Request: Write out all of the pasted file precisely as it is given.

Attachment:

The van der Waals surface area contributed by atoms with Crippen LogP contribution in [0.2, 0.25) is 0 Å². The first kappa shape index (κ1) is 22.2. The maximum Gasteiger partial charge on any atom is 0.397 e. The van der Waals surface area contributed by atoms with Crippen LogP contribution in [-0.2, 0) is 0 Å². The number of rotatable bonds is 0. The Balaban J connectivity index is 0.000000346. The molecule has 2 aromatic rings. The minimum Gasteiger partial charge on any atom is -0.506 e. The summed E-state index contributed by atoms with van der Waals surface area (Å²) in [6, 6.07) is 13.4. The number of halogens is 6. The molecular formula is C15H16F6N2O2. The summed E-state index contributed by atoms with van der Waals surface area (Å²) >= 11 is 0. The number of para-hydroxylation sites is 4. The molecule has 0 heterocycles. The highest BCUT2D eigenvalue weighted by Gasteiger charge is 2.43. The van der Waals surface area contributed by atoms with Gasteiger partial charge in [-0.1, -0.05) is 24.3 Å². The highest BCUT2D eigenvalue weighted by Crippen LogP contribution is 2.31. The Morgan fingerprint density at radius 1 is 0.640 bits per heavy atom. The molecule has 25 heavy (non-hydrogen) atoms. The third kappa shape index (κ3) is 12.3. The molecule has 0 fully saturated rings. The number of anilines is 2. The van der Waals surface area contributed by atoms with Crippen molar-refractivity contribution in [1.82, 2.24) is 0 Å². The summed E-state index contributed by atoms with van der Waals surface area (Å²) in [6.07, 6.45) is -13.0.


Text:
The van der Waals surface area contributed by atoms with Crippen LogP contribution in [0.2, 0.25) is 0 Å². The first kappa shape index (κ1) is 22.2. The maximum Gasteiger partial charge on any atom is 0.397 e. The van der Waals surface area contributed by atoms with Crippen LogP contribution in [-0.2, 0) is 0 Å². The number of rotatable bonds is 0. The Balaban J connectivity index is 0.000000346. The molecule has 2 aromatic rings. The minimum Gasteiger partial charge on any atom is -0.506 e. The summed E-state index contributed by atoms with van der Waals surface area (Å²) in [6, 6.07) is 13.4. The number of halogens is 6. The molecular formula is C15H16F6N2O2. The summed E-state index contributed by atoms with van der Waals surface area (Å²) >= 11 is 0. The number of para-hydroxylation sites is 4. The molecule has 0 heterocycles. The highest BCUT2D eigenvalue weighted by Gasteiger charge is 2.43. The van der Waals surface area contributed by atoms with Gasteiger partial charge in [-0.1, -0.05) is 24.3 Å². The highest BCUT2D eigenvalue weighted by Crippen LogP contribution is 2.31. The Morgan fingerprint density at radius 1 is 0.640 bits per heavy atom. The molecule has 25 heavy (non-hydrogen) atoms. The third kappa shape index (κ3) is 12.3. The molecule has 0 fully saturated rings. The number of anilines is 2. The van der Waals surface area contributed by atoms with Crippen molar-refractivity contribution in [1.82, 2.24) is 0 Å². The summed E-state index contributed by atoms with van der Waals surface area (Å²) in [6.07, 6.45) is -13.0.